The DHS Program indicators differ from these definitions in two ways:

1)     for the pregnancy-related mortality, the period of two months (rather than 42 days) following termination of pregnancy is used to provide consistent trend data with previously reported estimates of maternal mortality from earlier surveys (see Changes over Time),

2)     for maternal mortality, a survey such as DHS cannot capture the definition of maternal mortality precisely due to the complexity of the issues, but limits the period following termination of pregnancy to 42 days, and, as a proxy for the accidental or incidental causes, excludes deaths reported due to accidents or violence.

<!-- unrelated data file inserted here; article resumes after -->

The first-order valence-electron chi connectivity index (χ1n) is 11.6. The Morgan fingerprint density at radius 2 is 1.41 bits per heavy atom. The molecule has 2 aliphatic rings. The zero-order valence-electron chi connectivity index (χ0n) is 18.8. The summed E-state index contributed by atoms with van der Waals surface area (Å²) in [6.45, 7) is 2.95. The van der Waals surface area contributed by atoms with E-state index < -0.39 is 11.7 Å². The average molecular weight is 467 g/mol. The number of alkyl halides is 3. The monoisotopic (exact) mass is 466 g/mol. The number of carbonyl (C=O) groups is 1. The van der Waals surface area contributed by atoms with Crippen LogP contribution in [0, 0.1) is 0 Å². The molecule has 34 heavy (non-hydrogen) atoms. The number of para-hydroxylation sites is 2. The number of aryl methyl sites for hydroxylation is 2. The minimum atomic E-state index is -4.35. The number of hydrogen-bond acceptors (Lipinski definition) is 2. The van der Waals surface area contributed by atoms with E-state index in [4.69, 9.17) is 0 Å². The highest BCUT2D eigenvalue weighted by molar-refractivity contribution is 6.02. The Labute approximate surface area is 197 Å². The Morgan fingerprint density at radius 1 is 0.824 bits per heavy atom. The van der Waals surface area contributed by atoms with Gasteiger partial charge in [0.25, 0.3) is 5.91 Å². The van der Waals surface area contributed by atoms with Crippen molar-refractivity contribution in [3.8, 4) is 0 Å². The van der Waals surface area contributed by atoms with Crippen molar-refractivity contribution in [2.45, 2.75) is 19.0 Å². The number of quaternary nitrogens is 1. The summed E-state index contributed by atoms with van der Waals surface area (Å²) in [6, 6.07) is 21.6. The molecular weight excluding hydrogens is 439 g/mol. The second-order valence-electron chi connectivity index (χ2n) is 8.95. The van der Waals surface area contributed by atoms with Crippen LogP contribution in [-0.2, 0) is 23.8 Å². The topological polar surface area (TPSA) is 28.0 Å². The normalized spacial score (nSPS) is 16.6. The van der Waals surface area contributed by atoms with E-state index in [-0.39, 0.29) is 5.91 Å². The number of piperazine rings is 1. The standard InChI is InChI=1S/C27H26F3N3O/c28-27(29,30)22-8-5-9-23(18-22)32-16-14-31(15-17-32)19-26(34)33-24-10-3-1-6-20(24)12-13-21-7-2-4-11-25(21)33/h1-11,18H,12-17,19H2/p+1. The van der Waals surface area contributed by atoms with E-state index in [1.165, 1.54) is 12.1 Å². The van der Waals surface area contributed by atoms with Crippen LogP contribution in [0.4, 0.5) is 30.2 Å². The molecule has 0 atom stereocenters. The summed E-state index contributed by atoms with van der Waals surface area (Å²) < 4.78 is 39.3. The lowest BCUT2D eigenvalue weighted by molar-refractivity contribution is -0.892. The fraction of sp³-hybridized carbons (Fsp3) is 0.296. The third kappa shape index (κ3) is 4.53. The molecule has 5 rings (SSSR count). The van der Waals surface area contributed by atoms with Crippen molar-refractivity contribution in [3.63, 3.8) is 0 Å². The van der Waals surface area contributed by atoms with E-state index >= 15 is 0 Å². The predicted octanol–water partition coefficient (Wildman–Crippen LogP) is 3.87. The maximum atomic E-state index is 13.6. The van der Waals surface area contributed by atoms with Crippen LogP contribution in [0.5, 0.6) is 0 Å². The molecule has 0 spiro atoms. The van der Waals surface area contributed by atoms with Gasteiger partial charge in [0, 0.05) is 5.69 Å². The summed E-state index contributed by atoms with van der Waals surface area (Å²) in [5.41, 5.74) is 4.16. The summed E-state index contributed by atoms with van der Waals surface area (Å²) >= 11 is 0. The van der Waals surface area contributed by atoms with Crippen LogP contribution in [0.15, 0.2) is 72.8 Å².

The DHS adult and maternal mortality module collects information from respondents about the maternal status of the death of their sisters born to the same mother by asking if the sister died while pregnant, during delivery or within two months after the end of a pregnancy or a childbirth. Younger (and male) respondents may not know that their older sister was even pregnant if the sister was several years older or died during pregnancy or from an induced abortion, thus biasing pregnancy-related and maternal mortality rates downward. Women who intend to have an induced abortion may also not disclose their pregnancy status to family members. On the other hand, deaths due to non-maternal causes, such as accidents and illnesses, will be included as pregnancy-related deaths if they occurred during pregnancy or within two months after the end of the pregnancy or childbirth. Simulation models show that up to one-third of classified as pregnancy-related may not be due to maternal causes, resulting in an upward bias. The final result of both these biases, which operate simultaneously, is unknown.